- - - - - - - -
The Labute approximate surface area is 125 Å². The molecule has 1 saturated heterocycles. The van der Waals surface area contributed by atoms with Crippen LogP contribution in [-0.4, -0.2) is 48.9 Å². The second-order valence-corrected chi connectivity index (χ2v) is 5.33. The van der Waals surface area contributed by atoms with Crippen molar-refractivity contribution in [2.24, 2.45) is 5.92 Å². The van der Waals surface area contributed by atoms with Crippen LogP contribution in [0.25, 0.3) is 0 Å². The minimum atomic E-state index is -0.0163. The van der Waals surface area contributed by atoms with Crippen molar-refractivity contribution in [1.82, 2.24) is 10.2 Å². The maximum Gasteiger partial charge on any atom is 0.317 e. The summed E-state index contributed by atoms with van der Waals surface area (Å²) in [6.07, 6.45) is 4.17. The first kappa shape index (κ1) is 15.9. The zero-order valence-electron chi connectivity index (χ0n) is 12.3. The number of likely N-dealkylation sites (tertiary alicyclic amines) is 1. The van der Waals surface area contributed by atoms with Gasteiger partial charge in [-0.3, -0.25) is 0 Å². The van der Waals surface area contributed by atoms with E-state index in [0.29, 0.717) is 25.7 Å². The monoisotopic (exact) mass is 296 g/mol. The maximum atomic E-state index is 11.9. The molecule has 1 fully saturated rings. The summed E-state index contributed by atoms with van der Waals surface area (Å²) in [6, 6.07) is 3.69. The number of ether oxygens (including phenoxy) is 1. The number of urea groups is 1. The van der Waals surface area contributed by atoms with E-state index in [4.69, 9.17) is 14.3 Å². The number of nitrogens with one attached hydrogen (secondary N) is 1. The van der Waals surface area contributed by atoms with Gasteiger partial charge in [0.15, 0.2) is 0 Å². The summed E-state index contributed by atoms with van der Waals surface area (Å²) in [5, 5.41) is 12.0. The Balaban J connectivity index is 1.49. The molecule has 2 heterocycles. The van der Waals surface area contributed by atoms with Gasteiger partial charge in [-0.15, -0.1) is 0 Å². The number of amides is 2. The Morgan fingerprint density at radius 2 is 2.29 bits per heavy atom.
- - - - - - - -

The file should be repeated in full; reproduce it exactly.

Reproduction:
The Labute approximate surface area is 125 Å². The molecule has 1 saturated heterocycles. The van der Waals surface area contributed by atoms with Crippen LogP contribution in [-0.4, -0.2) is 48.9 Å². The second-order valence-corrected chi connectivity index (χ2v) is 5.33. The van der Waals surface area contributed by atoms with Crippen molar-refractivity contribution in [2.24, 2.45) is 5.92 Å². The van der Waals surface area contributed by atoms with Crippen LogP contribution in [0.25, 0.3) is 0 Å². The minimum atomic E-state index is -0.0163. The van der Waals surface area contributed by atoms with Crippen molar-refractivity contribution in [1.82, 2.24) is 10.2 Å². The maximum Gasteiger partial charge on any atom is 0.317 e. The summed E-state index contributed by atoms with van der Waals surface area (Å²) in [6.07, 6.45) is 4.17. The first kappa shape index (κ1) is 15.9. The zero-order valence-electron chi connectivity index (χ0n) is 12.3. The number of likely N-dealkylation sites (tertiary alicyclic amines) is 1. The van der Waals surface area contributed by atoms with Gasteiger partial charge in [-0.3, -0.25) is 0 Å². The van der Waals surface area contributed by atoms with E-state index in [0.29, 0.717) is 25.7 Å². The monoisotopic (exact) mass is 296 g/mol. The maximum atomic E-state index is 11.9. The molecule has 1 fully saturated rings. The summed E-state index contributed by atoms with van der Waals surface area (Å²) in [6, 6.07) is 3.69. The number of ether oxygens (including phenoxy) is 1. The number of urea groups is 1. The van der Waals surface area contributed by atoms with E-state index in [4.69, 9.17) is 14.3 Å². The number of nitrogens with one attached hydrogen (secondary N) is 1. The van der Waals surface area contributed by atoms with Gasteiger partial charge in [0.15, 0.2) is 0 Å². The summed E-state index contributed by atoms with van der Waals surface area (Å²) in [5, 5.41) is 12.0. The Balaban J connectivity index is 1.49. The molecule has 2 heterocycles. The van der Waals surface area contributed by atoms with Gasteiger partial charge in [-0.15, -0.1) is 0 Å². The number of amides is 2. The Morgan fingerprint density at radius 2 is 2.29 bits per heavy atom.